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Dune, this year’s most expected film was shot in Arab deserts

French director Denis Villeneuve directed several award-winning feature films with renowned and talented actors. Among them, First Contact with Amy Adams and Jeremy Renners, Prisoners with Hugh Jackman and Jake Gyllenhaal, not to mention Blade Runner 2049 with Ryan Gosling and Harrison Ford which scored no less than 1,226,167 tickets in France when it was released in 2017. This year, the highly anticipated Dune brings the director back to the spotlight: the film is a remake of the classic 1984 one by the same name, and features a dream cast and breathtaking locations in the heart of Arab countries.

The challenge of Dune

Often compared to the Star Wars saga, which impact and pioneering role in the world of cinema no longer needs to be explained, Dune includes several key elements of a sci-fiction book: in fact, we find certain “classic” themes such as interstellar travel, space conquest, war between several clans or peoples, mostly opposing humans with robots or imaginary creatures.

Dune is no exception and treats the conquest of hostile planet Arrakis, the succession and power issues of the Atreides family, as well as the relentless quest for a substance making whoever drinks it immortal and invincible, called Spice.

Frank Herbert’s 1965 novel Dune won the Hugo award the following year, one of the most important honors for science-fiction and fantasy works.

Although its almost indisputable success, and its “sci-fiction classic” status quickly earned, the second adaptation by David Lynch (Mulholland Drive, Elephant Man, Twin Peaks…) was a failure, and “a heartbreak” according to its director.

This is one of the reasons why the third adaptation, by Villeneuve, is so anticipated, so highly anticipated but also the potential target of demanding critics. This reason, and the cast too. We see indeed familiar and very popular faces, such as Jason Momoa (Game of Thrones, DC Universe…), Javier Bardem (No Country for Old Men, Vicky Cristina Barcelona…), and fresher faces, and that we do not get tired of watching on our screens: Zendaya (Malcom & Marie, Euphoria, Spider-Man. ..) and Timothée Chalamet (Call me by your name, The King, Lady Bird…) have repeatedly proven their talent and ensured their place in the film industry.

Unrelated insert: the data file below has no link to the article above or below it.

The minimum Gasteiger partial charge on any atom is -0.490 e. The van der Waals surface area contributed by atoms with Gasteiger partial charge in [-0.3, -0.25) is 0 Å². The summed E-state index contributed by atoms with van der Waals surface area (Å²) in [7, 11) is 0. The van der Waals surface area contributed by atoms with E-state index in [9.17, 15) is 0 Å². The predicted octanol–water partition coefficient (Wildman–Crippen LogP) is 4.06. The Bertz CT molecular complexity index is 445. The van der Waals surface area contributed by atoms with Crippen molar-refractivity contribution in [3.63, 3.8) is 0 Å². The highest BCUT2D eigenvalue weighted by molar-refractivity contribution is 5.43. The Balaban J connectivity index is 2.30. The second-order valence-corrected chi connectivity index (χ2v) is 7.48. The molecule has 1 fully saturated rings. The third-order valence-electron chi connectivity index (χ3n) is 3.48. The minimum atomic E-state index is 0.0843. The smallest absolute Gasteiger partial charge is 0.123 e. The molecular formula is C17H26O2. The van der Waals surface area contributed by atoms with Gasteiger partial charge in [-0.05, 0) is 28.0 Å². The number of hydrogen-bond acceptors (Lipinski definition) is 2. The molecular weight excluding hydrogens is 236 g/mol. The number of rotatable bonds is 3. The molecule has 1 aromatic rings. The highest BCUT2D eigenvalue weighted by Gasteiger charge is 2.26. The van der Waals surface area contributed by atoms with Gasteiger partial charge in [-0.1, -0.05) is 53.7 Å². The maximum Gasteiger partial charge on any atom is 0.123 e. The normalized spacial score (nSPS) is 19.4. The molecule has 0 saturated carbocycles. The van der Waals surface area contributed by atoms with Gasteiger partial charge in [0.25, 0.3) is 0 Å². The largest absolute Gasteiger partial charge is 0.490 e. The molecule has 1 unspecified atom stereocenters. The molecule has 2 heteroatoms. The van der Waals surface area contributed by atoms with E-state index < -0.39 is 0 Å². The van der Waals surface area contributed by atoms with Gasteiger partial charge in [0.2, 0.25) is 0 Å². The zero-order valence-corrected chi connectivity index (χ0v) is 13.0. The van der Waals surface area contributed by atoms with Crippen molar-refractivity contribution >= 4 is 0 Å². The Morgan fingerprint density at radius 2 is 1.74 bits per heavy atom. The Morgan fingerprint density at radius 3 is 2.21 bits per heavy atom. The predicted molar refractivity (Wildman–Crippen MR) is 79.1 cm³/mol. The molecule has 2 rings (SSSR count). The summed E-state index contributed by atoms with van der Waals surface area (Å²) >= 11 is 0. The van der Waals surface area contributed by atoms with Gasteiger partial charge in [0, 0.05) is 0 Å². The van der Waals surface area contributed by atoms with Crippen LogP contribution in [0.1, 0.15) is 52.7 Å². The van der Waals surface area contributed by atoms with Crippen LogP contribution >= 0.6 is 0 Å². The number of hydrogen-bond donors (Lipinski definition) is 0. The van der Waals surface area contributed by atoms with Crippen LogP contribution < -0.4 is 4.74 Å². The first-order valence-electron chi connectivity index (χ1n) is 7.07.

Shooting in the heart of the Middle East deserts

However, Villeneuve does not wish to rely only on a successful story and an impressive cast. He has expressed his desire to portray human, poignant and authentic characters, and in order to do this, nature must be at the heart of the production. This explains the importance given to sets and locations, which were intended to be natural environments.

The initial suggestion was to shoot in the desert. It was non-negotiable so that the locations would have an impact on the actors. The idea of putting humans back in their place in the ecosystem was fundamental,” he explains. The director’s vision is special and very useful to understand the whole art of cinema, and how much each element counts.

To do so, Villeneuve reportedly stipulated shooting in the Wadi Rum desert in Jordan in particular, as well as in the United Arab Emirates. Listed as a UNESCO World Heritage Site in 2011, this Jordanian region is made up of canyons, caves with ancient inscriptions that are still visible, natural arches, and is a very popular touristic site. It is also a well-known and popular filming location for its vast, desert-like landscape, which is ideal for sci-fiction and fantasy scenes, as illustrated by Ridley Scott’s The Martian (2015) and Prometheus (2012), or J.J.Abrams’ Star Wars Episode IX: The Rise of Skywalker (2019).

All the elements are thus gathered for a successful production and a beautiful tribute to a milestone of the genre.


See also

Jordan: a new UNESCO World Heritage Site

Published on 14 September 2021





#United Arab Emirates